Just across the Thu Bồn River river from Hoi An, Cam Kim is an island known for its traditional crafts and quiet way of life. We spent a morning biking around the island, enjoying the escape from Hoi An’s crowds.
After crossing the bridge which connects Cam Kim to the mainland, we headed toward the west into the village of Triêm Tây. A few cafes were set up along the riverfront, each clamoring for our business, but we’d already had breakfast. Too bad, these cafes looked cute, although they were way too big for the modest level of visitors they must receive. We almost wanted to order a second breakfast, just to throw some business their way.
Triêm Tây has no spectacular sights, but we enjoyed it all the same. Here was a classic Vietnamese village, with a small community center, a temple which we’re pretty sure was also a house, and curious neighbors staring at us as we biked by. We found a communal garden, where a bunch of locals were hard at work, and hunted in vain for an “ancient well” that appeared on the village map.
We now cut toward the east, passing a field of women harvesting rice. They didn’t seem to mind our picture-taking, so we approached to watch how they threshed the rice. It seemed amazing that such a classic rural Vietnamese scene could be found so close to Hoi An.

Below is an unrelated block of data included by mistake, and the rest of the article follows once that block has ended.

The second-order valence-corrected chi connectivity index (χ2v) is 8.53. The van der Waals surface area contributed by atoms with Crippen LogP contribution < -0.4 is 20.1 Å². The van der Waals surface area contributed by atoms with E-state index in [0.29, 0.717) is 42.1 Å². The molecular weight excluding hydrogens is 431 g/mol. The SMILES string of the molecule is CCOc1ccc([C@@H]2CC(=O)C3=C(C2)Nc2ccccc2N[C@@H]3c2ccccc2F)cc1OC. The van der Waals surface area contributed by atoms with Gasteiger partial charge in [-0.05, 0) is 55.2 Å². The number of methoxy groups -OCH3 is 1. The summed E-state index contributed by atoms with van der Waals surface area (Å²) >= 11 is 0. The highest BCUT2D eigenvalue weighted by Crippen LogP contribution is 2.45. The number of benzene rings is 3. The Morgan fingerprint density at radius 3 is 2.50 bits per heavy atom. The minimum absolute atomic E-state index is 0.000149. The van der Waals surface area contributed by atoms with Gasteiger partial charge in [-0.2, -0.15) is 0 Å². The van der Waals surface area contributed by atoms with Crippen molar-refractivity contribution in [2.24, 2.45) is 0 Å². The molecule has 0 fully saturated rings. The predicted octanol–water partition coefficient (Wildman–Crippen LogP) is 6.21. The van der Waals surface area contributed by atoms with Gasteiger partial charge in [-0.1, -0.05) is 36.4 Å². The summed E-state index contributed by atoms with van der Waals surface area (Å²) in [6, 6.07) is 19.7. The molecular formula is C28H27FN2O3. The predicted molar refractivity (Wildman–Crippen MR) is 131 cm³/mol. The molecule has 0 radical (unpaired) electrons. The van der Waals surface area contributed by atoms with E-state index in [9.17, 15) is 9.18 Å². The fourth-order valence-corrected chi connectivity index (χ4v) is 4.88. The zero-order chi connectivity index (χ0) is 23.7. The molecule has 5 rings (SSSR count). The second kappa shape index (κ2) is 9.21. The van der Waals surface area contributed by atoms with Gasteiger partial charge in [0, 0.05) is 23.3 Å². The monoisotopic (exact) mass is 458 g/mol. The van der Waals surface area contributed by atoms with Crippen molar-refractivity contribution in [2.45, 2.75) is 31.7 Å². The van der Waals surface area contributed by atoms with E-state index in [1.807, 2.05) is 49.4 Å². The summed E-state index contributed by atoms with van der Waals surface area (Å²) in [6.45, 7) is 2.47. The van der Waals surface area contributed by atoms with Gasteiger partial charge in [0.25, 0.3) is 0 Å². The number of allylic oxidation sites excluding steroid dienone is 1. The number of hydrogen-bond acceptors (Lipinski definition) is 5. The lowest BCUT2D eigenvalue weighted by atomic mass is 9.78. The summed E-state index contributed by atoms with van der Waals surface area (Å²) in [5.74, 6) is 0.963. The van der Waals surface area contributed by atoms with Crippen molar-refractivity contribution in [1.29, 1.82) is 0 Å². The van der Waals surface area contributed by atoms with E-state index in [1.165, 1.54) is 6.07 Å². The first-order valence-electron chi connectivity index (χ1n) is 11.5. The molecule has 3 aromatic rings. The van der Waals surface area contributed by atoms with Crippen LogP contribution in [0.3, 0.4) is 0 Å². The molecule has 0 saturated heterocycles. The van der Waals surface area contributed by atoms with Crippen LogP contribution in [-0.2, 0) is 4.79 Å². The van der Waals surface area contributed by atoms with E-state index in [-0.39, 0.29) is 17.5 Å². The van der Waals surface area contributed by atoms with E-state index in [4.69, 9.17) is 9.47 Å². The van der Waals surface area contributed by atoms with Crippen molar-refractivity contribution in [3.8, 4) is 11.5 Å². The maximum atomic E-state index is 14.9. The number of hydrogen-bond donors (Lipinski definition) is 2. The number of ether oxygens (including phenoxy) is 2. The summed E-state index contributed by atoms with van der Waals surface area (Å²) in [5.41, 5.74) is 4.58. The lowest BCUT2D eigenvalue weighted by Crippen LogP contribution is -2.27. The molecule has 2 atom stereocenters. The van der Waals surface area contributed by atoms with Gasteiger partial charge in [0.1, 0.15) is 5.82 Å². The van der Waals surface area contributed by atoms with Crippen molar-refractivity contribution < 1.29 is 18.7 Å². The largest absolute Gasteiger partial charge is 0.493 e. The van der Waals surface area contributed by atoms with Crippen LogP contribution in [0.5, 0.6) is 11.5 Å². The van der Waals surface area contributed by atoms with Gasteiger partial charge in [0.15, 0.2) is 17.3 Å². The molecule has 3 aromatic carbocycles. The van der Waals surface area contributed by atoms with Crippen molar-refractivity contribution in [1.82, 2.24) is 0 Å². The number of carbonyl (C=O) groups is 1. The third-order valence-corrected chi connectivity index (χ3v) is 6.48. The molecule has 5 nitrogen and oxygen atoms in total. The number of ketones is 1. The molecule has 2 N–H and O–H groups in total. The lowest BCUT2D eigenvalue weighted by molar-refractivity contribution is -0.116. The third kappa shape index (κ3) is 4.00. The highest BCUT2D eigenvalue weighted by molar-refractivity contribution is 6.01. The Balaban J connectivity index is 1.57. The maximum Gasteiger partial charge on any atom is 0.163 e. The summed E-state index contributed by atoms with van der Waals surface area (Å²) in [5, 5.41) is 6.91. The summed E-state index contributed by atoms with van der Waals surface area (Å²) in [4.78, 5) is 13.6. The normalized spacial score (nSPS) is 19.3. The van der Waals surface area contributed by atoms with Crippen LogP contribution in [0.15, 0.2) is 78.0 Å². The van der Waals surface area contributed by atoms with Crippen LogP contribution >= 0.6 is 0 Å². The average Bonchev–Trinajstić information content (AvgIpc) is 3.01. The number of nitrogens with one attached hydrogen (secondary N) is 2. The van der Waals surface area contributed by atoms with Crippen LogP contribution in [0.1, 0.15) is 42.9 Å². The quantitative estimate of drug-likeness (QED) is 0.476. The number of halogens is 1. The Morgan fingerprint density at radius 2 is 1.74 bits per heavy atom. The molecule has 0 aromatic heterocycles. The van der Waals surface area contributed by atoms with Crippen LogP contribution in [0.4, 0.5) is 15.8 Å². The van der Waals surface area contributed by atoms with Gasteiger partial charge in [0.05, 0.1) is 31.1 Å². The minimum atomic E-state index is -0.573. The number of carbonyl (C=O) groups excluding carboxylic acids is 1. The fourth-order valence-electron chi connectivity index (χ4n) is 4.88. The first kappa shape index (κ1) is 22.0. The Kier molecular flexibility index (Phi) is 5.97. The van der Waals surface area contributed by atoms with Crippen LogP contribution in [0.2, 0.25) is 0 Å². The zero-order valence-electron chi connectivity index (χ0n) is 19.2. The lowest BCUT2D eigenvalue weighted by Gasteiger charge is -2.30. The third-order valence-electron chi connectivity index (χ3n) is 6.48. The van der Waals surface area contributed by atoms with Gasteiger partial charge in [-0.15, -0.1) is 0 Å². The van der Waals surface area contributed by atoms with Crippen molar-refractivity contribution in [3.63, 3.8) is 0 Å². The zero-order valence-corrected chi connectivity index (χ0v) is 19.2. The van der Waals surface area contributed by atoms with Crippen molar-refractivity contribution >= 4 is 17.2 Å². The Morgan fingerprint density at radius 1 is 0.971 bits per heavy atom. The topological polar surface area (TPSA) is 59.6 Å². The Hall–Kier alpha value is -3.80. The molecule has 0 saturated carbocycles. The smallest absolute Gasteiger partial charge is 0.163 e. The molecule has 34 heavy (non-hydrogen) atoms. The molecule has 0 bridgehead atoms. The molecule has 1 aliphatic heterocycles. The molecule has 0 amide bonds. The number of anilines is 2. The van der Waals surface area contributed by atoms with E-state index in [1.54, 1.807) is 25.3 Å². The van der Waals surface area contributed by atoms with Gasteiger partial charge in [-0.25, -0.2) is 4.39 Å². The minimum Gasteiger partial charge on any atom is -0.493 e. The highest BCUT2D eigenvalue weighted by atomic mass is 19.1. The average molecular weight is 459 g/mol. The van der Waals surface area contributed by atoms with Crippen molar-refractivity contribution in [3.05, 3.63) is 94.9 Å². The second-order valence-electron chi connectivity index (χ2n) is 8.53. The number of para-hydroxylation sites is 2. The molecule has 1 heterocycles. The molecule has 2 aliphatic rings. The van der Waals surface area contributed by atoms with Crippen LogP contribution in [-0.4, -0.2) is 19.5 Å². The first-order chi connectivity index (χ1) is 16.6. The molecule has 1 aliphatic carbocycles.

Eventually, the road brought us to the craft village for which Cam Kim is most well-known, where a legion of men and women spend their days carving wooden sculptures. I watched one guy use his feet to spin a half-completed Buddha, holding his knife between his toes, while he chiseled with his hands. This village was much more tourist-oriented than the rest of the island had been, but it wasn’t bad. They only get a 6 on the Pushiness-Scale, and the crafts they were hawking were actually interesting and well-made.
Cam Kim is really close to the city, within walking distance, so we were amazed by how undiscovered it felt. If you have an extra day in Hoi An, and want to experience life in a traditional village, excursions don’t get much easier than this. Rent a bicycle and plan for about three or four hours; that’s more than enough time to see everything at the relaxed pace which the island seems to demand.